DEAR DR. FOX: We adopted a darling yellow tiger kitten who weighs about 5 pounds. The shelter we adopted her from suggested she should have kitten food for a year. However, the food I selected for her -- Natural Balance Limited Ingredient Diets Green Pea & Chicken -- is for kittens and cats, and it gives the amount to feed by weight. The store employees said kittens should be free-fed to encourage weight gain, so I have given her more than the recommended 2/3 cup, seeing as she seems starving all the time. I really want to feed her right, but I need advice. I am not up to home-cooking her food, though.
When she was spayed, the price was supposed to be included in the adoption fee. When my husband went to pick her up, she'd had all sorts of additional shots and procedures. When I called Animal Medical Services -- where the spaying took place -- they said these things were presented to my husband as a matter of choice, but he says they were presented to him as imperative. When I called my husband to see how she was, my first reaction was, "I don't want her filled with all of those chemicals!" But when I saw the bill, I was even madder.
I know veterinarians have to make a living. I also know that a fairly new building and multitudinous employees must be paid for. But, Dr. Fox, I doubt this kitten's paws had ever touched the outside ground before we got her, and I can guarantee that they will not in the future. She is strictly an indoor cat. I believe North Carolina state law requires an annual rabies shot, but beyond that, what does an inside cat need? -- L.E., Mount. Airy, N.C.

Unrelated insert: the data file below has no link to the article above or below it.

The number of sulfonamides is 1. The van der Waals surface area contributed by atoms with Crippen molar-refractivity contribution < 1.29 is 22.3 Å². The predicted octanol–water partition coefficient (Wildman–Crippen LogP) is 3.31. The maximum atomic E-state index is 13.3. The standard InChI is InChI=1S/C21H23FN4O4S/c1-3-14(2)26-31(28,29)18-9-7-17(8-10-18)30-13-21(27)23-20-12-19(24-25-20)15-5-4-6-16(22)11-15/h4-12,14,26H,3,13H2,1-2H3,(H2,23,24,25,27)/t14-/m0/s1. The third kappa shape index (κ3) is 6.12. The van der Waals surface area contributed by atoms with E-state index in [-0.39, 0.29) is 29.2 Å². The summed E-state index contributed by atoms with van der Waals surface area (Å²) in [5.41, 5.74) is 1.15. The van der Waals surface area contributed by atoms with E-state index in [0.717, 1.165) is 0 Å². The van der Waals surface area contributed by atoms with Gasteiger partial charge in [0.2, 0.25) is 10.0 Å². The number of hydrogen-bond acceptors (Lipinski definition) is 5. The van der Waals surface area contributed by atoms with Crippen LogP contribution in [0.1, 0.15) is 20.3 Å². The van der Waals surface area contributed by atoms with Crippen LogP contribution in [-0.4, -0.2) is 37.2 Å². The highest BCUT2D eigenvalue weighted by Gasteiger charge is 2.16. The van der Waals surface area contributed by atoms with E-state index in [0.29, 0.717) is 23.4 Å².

DEAR L.E.: Active young cats need several (four to six) small meals a day, ideally canned or raw-frozen and a lesser amount of grain-free dry cat food. For readers who are interested in a home-prepared recipe and recommended commercial cat foods, go to DrFoxVet.com. Some pet food companies donate their cat and dog foods to shelters and provide free samples for people to take with them when they adopt an animal. This makes marketing sense, but does not mean that the animals would fare best when fed such foods for the rest of their lives.
Thank you for sending me your itemized veterinary bill. The charges seem reasonable to me. The spay operation was free, but charges were made for protective electrolytes and blood screening. The treatment for worms and fleas was also free. I would only question the need for a feline leukemia vaccination for an indoor cat. Surprisingly, you were not charged for the feline viral leukemia tests, which can cost more than the entire bill that your husband paid. The other vaccinations that were given (at a very reasonable charge) are necessary.
You should count your blessings in this regard and consider adopting another cat and take him/her to the same veterinary facility.
DEAR DR. FOX: My otherwise healthy 6-year-old beagle, Kady, has recently been diagnosed with glaucoma. I took her in due to her glowing greenish-looking eyes and the fact that she bumped into a few things. The vet said that Kady probably had this from a young age and that it was genetic. She is on latanoprost drops twice daily to stabilize the pressure in her eyes.